Frequently Asked Questions
Drug rehab refers to a program that includes assessment, detox, counseling, and aftercare preparation to help people get off, and stay off drugs and alcohol. Assessment: This stage’s goal is to tailor a treatment plan for the individual patient based on the type, length, and severity of his or her addiction and any unique challenges that they face (such as co-occurring mental disorders or domestic abuse). Detoxification: Detox is the process of “allowing the body to rid itself of a drug while managing the symptoms of withdrawal.” There are two basic approaches to detox: Medications can be prescribed that can gradually wean the body of the substance, or the natural approach can be used (quitting “cold-turkey”). Therapy: This aspect of treatment can take many forms, but the purpose is to identify and treat the underlying physiological or behavioural issues that cause the person to use drugs – one-on- one therapy, group counseling, and mental health treatment are all examples. Aftercare: To avoid relapse, successful substance abuse treatment must include a plan to help the individual maintain sobriety after they leave the treatment center. Examples of aftercare include 12-step programs, sober living homes, and ongoing counseling.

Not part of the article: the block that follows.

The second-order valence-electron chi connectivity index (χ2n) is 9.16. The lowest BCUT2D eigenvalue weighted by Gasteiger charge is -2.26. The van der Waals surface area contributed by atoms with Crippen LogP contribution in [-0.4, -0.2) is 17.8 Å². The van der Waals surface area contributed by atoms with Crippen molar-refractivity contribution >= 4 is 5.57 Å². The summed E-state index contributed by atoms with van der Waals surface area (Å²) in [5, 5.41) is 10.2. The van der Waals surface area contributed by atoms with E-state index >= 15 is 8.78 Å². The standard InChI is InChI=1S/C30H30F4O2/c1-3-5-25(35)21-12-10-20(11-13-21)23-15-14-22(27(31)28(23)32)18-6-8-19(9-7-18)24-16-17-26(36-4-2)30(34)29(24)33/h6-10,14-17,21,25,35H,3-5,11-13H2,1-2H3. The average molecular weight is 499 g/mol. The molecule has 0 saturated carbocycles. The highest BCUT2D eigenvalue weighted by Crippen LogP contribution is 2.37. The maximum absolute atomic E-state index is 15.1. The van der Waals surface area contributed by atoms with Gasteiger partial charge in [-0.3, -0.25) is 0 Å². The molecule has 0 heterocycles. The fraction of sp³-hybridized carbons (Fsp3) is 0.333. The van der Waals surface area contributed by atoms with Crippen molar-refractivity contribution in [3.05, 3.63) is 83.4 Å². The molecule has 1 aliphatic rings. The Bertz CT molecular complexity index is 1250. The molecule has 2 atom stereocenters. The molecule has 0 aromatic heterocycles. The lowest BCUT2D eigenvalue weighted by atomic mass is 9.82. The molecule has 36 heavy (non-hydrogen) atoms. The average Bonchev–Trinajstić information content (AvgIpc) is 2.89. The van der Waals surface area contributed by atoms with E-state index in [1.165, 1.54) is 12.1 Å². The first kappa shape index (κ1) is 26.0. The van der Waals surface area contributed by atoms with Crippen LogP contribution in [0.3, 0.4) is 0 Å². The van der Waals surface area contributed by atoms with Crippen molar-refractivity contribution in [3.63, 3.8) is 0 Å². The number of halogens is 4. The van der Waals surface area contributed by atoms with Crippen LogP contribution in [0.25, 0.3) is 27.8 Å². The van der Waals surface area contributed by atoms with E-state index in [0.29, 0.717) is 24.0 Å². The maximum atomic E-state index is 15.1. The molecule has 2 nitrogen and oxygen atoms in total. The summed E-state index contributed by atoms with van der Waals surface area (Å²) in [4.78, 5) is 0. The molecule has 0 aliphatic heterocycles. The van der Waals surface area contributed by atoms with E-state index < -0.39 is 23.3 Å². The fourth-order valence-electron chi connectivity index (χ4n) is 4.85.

If substance abuse or addiction is negatively impacting your life or relationships, rehab can help.
Rehab programs can last anywhere from 28 days to a year or more.
Rehabs accept all drug and substance addictions.
Rehab does not cure addiction, but it does help users overcome addiction.
Rehab programs provide a process for recovering from drug addiction while detox is one step in that process when the body rids itself of the drug.
Rehab helps people stop using drugs and get over addiction; recovery is the lifelong process of abstaining from drugs – it includes rehab and continues after it.
Yes, there is no limit to how often you can go to rehab.